If your baby is going back and forth between breast and bottle, it is often recommended to use slow-paced bottle feeding. This means your baby is elevated and the bottle nipple is about half full of milk. The baby then must actively suck to pull milk out. This can help babies by giving them time to process when they are full and not overeat by going too fast. If the baby is not doing well with a certain bottle after a day or so, it would be ok to try a different bottle. But it’s important to give them time to get used to one before switching. If you are exclusively breastfeeding, it is generally a good idea to wait to introduce bottles until around three weeks of age or when breastfeeding is well established.
Formula is cow milk protein-based and does alter a baby’s normal gut bacteria, unlike breast milk. It is fairly standard in how formula is made. A lot of times parents will start with samples they were given at the hospital or sent in the mail. It is important to not switch formulas too frequently as this can upset your baby’s tummy. If your baby does well with a certain formula, there is no need to change it. If they are having issues with it after a day or two, it would be ok to try a different brand or sensitivity. It is important to speak with the baby’s pediatrician before choosing to move from a standard formula to anything more specialized, like soy, Alimentum, etc.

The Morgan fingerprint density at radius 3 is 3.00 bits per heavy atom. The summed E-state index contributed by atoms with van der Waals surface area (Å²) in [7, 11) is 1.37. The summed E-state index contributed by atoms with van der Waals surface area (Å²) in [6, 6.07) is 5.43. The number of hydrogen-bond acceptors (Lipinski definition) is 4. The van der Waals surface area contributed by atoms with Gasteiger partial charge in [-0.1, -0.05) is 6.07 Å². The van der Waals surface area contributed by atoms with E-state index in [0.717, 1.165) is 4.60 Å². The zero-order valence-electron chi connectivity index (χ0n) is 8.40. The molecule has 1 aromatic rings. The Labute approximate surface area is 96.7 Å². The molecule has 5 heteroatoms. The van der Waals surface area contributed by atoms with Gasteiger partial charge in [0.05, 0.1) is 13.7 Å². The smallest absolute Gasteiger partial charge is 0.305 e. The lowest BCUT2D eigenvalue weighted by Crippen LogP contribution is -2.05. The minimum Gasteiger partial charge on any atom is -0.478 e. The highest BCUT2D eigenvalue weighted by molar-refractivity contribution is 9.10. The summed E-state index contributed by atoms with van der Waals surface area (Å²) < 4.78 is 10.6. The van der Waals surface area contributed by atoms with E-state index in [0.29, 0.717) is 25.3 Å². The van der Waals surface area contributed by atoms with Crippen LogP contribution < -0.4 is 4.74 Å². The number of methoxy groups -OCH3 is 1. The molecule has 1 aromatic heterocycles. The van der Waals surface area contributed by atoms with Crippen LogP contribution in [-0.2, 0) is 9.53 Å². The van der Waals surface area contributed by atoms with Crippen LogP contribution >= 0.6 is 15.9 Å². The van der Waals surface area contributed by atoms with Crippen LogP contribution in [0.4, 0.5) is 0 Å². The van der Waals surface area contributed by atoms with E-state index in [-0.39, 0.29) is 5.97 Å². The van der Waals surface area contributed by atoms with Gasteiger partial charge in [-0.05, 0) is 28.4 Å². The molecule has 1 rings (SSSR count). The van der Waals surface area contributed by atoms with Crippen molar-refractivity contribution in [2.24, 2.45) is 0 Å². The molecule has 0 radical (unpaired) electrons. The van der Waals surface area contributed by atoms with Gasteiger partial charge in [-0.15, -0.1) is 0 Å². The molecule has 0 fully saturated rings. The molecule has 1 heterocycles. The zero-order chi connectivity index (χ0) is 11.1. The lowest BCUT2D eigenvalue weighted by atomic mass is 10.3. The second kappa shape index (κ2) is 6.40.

Resources for Breastfeeding
There are many resources while you are in the hospital and when you go home. Breastfeeding is a collaborative effort between the parents, pediatrician, and lactation consultant.
At MercyOne, they are proud to offer different care options to help navigate breastfeeding for you and your baby. With classes on breastfeeding, support groups, lactation experts available during your stay, and outpatient lactation consultations, they are here when you need us most.
During outpatient consultations, mothers receive an uninterrupted 60–90-minute one-on-one visit with an International Board-Certified Lactation Consultant (IBCLC) to help navigate breastfeeding and/or pumping challenges. Moms will observe a pumping/feeding session and receive help developing a personalized feeding plan to meet each family’s feeding goals.
No referral is necessary to meet with an IBCLC. Mothers can simply call 515-358-2082 to set up an appointment.
About the author: Alyson Stark, RN, IBCLC, started at MercyOne Maternity and Infants’ Care in 2011 and in 2018 began working as a lactation consultant. Alyson loves giving new parents the confidence to care for their newborns when they leave the hospital and helping them meet their feeding goals and come up with alternate plans if necessary. Sarah Carter, CLEC, CPST, has been working in childbirth education and at MercyOne Maternity and Infants’ Care for six years. Sarah enjoys giving parents information about the care and feeding of their babies to help them make informed decisions about what works best for their family.
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This article is part of a series of sponsored articles by MercyOne Des Moines Medical Center